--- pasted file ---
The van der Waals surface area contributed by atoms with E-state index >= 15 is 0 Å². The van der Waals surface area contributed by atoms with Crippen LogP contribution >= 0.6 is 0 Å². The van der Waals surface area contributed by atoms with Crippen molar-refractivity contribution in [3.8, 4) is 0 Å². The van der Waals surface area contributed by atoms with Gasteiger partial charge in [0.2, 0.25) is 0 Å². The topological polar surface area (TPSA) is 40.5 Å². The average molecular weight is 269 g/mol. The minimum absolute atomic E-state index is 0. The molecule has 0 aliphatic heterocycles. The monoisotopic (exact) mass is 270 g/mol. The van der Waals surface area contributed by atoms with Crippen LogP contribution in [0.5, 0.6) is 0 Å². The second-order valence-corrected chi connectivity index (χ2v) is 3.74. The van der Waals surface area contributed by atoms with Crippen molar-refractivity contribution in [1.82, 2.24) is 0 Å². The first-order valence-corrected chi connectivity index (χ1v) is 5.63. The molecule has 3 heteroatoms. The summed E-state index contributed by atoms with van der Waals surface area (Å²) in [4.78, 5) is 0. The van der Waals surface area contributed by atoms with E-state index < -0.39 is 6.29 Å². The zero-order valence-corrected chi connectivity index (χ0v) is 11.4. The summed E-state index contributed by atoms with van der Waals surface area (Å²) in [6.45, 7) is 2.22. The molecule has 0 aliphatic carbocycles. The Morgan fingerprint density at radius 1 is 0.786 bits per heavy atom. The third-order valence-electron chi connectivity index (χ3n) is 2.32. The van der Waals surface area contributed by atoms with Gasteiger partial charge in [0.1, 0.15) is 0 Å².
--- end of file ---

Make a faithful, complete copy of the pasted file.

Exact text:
The van der Waals surface area contributed by atoms with E-state index >= 15 is 0 Å². The van der Waals surface area contributed by atoms with Crippen LogP contribution >= 0.6 is 0 Å². The van der Waals surface area contributed by atoms with Crippen molar-refractivity contribution in [3.8, 4) is 0 Å². The van der Waals surface area contributed by atoms with Gasteiger partial charge in [0.2, 0.25) is 0 Å². The topological polar surface area (TPSA) is 40.5 Å². The average molecular weight is 269 g/mol. The minimum absolute atomic E-state index is 0. The molecule has 0 aliphatic heterocycles. The monoisotopic (exact) mass is 270 g/mol. The van der Waals surface area contributed by atoms with Crippen LogP contribution in [0.5, 0.6) is 0 Å². The second-order valence-corrected chi connectivity index (χ2v) is 3.74. The van der Waals surface area contributed by atoms with Crippen molar-refractivity contribution in [1.82, 2.24) is 0 Å². The first-order valence-corrected chi connectivity index (χ1v) is 5.63. The molecule has 3 heteroatoms. The summed E-state index contributed by atoms with van der Waals surface area (Å²) in [4.78, 5) is 0. The van der Waals surface area contributed by atoms with E-state index < -0.39 is 6.29 Å². The zero-order valence-corrected chi connectivity index (χ0v) is 11.4. The summed E-state index contributed by atoms with van der Waals surface area (Å²) in [6.45, 7) is 2.22. The molecule has 0 aliphatic carbocycles. The Morgan fingerprint density at radius 1 is 0.786 bits per heavy atom. The third-order valence-electron chi connectivity index (χ3n) is 2.32. The van der Waals surface area contributed by atoms with Gasteiger partial charge in [0.1, 0.15) is 0 Å².